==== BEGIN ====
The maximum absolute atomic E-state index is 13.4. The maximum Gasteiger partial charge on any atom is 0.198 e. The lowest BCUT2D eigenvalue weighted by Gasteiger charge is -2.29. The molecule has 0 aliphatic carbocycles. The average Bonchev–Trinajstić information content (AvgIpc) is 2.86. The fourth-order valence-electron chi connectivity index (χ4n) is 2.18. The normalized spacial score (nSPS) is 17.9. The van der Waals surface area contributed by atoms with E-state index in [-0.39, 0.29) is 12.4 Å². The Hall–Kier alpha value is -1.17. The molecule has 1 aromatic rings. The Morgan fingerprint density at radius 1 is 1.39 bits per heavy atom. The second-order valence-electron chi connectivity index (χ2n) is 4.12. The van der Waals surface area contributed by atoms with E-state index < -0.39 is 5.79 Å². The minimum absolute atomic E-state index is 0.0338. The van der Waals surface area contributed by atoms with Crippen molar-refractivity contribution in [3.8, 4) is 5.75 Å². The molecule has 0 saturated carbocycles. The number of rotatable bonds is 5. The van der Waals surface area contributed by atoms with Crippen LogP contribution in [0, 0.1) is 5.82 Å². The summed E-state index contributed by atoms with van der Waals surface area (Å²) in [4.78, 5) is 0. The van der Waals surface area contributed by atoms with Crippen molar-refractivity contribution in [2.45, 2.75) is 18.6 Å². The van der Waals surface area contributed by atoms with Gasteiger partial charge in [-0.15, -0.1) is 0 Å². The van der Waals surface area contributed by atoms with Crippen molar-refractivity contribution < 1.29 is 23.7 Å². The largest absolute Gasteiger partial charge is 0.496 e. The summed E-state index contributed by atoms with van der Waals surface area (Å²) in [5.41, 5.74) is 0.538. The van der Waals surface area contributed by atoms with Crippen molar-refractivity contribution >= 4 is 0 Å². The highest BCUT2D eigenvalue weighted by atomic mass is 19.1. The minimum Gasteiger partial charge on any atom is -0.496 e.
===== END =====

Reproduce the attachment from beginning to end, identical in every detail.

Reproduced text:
The maximum absolute atomic E-state index is 13.4. The maximum Gasteiger partial charge on any atom is 0.198 e. The lowest BCUT2D eigenvalue weighted by Gasteiger charge is -2.29. The molecule has 0 aliphatic carbocycles. The average Bonchev–Trinajstić information content (AvgIpc) is 2.86. The fourth-order valence-electron chi connectivity index (χ4n) is 2.18. The normalized spacial score (nSPS) is 17.9. The van der Waals surface area contributed by atoms with E-state index in [-0.39, 0.29) is 12.4 Å². The Hall–Kier alpha value is -1.17. The molecule has 1 aromatic rings. The Morgan fingerprint density at radius 1 is 1.39 bits per heavy atom. The second-order valence-electron chi connectivity index (χ2n) is 4.12. The van der Waals surface area contributed by atoms with E-state index < -0.39 is 5.79 Å². The minimum absolute atomic E-state index is 0.0338. The van der Waals surface area contributed by atoms with Crippen molar-refractivity contribution in [3.8, 4) is 5.75 Å². The molecule has 0 saturated carbocycles. The number of rotatable bonds is 5. The van der Waals surface area contributed by atoms with Crippen LogP contribution in [0, 0.1) is 5.82 Å². The summed E-state index contributed by atoms with van der Waals surface area (Å²) in [4.78, 5) is 0. The van der Waals surface area contributed by atoms with Crippen molar-refractivity contribution in [2.45, 2.75) is 18.6 Å². The van der Waals surface area contributed by atoms with Gasteiger partial charge in [-0.15, -0.1) is 0 Å². The van der Waals surface area contributed by atoms with Crippen molar-refractivity contribution < 1.29 is 23.7 Å². The largest absolute Gasteiger partial charge is 0.496 e. The summed E-state index contributed by atoms with van der Waals surface area (Å²) in [5.41, 5.74) is 0.538. The van der Waals surface area contributed by atoms with Crippen molar-refractivity contribution >= 4 is 0 Å². The highest BCUT2D eigenvalue weighted by atomic mass is 19.1. The minimum Gasteiger partial charge on any atom is -0.496 e.